Good Reads
11:37 am
Tue June 26, 2012

Good Read: The Book of the Hopi by Frank Waters

Product Description:

In this strange and wonderful book, thirty elders of the ancient Hopi tribe of Northern Arizona–a people who regard themselves as the first inhabitan. In this strange and wonderful book, thirty elders of the ancient Hopi tribe of Northern Arizona–a people who regard themselves as the first inhabitants of America–freely reveal the Hopi worldview for the first time in written form. The Hopi kept this view a secret for countless centuries, and anthropologists have long struggled to understand it. Now they record their myths and legends, and the meaning of their religious rituals and ceremonies, as a gift to future generations. Here is a reassertion of a rhythm of life we have tragically repressed; and a reminder that we must attune ourselves to the need for inner change if we are to avert a cataclysmic rupture between our minds and hearts.

Kate Lochte says:

“From what I can gather the Hopi didn’t like Frank Waters’ The Book of Hopi because it brought in a lot of gringo new-age people visiting the mesas of their villages, seeking a religious bonding with the tribe that considers itself the first people on earth. And apparently serious anthropologists dismiss the book for its unscientific exposition.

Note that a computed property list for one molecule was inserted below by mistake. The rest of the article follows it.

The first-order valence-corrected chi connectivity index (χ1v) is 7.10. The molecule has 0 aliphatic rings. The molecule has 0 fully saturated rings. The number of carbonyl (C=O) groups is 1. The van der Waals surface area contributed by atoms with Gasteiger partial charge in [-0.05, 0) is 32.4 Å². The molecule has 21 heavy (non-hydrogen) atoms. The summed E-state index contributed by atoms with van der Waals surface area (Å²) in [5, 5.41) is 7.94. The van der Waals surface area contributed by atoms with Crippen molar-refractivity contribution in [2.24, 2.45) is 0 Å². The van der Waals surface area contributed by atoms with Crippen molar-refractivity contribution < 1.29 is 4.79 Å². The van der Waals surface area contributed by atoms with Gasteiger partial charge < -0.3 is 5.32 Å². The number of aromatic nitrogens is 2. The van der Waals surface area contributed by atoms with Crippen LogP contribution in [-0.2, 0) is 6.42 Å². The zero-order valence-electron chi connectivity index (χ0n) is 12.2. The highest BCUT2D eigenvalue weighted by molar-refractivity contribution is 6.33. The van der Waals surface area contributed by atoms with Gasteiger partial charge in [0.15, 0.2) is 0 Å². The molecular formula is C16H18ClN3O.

“Frank Waters wrote the book in 1963. His foundation website shows he wrote several novels as well as other “non-fiction” works like The Book of Hopi. Waters said that he learned all about the Hopi traditions and religions from conversations with elders. Reading takes you into the kivas, into the past, and describes in great detail the cycle of ceremonies, the significance of Kachinas, the Hopis struggles with the Navajo, the Catholic missionaries, the Spanish, and the U.S. Government. There are diagrams of petroglyphs and discussions of what symbols mean. There are black and white archival pictures of Hopi taken by an early Mormon missionary to the tribe. There’s a chilling story of the Hopis obliterating the people and property of their own village Awatovi because of its hosting Spanish Catholic missionaries.

“Read this book to start catching up with the very oldest Americans one doesn’t learn about in school (or at least not when I went to school). I hope First Nation history is part of the curricula now and children are learning about our own ancient peoples as best they can. Shame on the historians who ceded telling their tales to Hollywood.”

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